Several states had their chance to legalize recreational or medical marijuana on election day this week and while some succeeded North Dakota did not. Only 41% of voters said YES to recreational cannabis in the state, however advocates say they're not entirely disappointed. Officials involved in Colorado's legalization of recreational marijuana say the first initiative they ran in Colorado in 2006 also only gained 41% of voter's approval and it wasn't long after that the support for legalization grew much higher. North Dakota already legalized medical marijuana through a voter initiative 2 years ago so many residents are growing more familiar with the concept of legal cannabis and seeing the benefits. This year the ballot initiative's campaign was heavily outfunded and did not have support from major national organizations, details that could absolutely change in a future initiative now that support is much higher than ever in the conservative state.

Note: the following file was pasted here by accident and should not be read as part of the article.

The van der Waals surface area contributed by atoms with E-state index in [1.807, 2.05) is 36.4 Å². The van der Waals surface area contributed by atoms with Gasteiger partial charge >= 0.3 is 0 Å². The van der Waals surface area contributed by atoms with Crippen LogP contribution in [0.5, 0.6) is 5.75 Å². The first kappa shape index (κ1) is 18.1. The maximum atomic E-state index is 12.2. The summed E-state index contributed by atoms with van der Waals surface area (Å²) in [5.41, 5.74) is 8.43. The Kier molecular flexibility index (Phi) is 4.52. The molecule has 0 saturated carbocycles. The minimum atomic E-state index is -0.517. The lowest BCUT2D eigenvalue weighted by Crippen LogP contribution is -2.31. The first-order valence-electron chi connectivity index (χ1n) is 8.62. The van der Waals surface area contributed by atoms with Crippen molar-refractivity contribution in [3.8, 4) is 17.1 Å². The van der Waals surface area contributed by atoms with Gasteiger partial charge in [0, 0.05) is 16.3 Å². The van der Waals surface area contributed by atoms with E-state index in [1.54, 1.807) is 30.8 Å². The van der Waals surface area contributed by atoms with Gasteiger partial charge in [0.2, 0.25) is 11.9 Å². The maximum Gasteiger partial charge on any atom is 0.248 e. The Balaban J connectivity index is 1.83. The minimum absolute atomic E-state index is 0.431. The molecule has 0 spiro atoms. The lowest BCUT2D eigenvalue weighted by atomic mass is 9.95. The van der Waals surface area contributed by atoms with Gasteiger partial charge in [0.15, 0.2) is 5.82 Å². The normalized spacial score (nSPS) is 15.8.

"This was a very impressive showing given it was a truly grassroots effort and the first time legalization had appeared on the ballot in a very conservative state," Mason Tvert, a spokesman for the Marijuana Policy Project, said of the new results. "The ball is now rolling in North Dakota, and we hope the state’s passionate local activist community will keep that momentum going. It is worth noting the first legalization initiative we ran in Colorado in 2006 received about 41 percent, and it wasn’t much longer before we crossed the goal line."